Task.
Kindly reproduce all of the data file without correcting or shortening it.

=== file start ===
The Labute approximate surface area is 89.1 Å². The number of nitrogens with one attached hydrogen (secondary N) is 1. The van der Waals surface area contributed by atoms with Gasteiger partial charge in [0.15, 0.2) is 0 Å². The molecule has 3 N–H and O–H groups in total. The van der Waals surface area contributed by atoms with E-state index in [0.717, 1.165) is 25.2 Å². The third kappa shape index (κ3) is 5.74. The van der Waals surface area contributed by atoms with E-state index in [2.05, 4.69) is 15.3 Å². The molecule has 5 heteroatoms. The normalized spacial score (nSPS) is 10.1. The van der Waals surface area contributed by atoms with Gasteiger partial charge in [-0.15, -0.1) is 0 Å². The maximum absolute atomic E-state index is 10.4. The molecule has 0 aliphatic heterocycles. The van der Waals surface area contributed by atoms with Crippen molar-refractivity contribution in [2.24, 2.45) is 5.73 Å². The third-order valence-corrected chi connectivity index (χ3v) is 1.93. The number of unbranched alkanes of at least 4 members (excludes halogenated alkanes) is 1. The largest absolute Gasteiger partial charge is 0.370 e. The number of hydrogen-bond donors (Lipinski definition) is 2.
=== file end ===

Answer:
The Labute approximate surface area is 89.1 Å². The number of nitrogens with one attached hydrogen (secondary N) is 1. The van der Waals surface area contributed by atoms with Gasteiger partial charge in [0.15, 0.2) is 0 Å². The molecule has 3 N–H and O–H groups in total. The van der Waals surface area contributed by atoms with E-state index in [0.717, 1.165) is 25.2 Å². The third kappa shape index (κ3) is 5.74. The van der Waals surface area contributed by atoms with E-state index in [2.05, 4.69) is 15.3 Å². The molecule has 5 heteroatoms. The normalized spacial score (nSPS) is 10.1. The van der Waals surface area contributed by atoms with Gasteiger partial charge in [-0.15, -0.1) is 0 Å². The maximum absolute atomic E-state index is 10.4. The molecule has 0 aliphatic heterocycles. The van der Waals surface area contributed by atoms with Crippen molar-refractivity contribution in [2.24, 2.45) is 5.73 Å². The third-order valence-corrected chi connectivity index (χ3v) is 1.93. The number of unbranched alkanes of at least 4 members (excludes halogenated alkanes) is 1. The largest absolute Gasteiger partial charge is 0.370 e. The number of hydrogen-bond donors (Lipinski definition) is 2.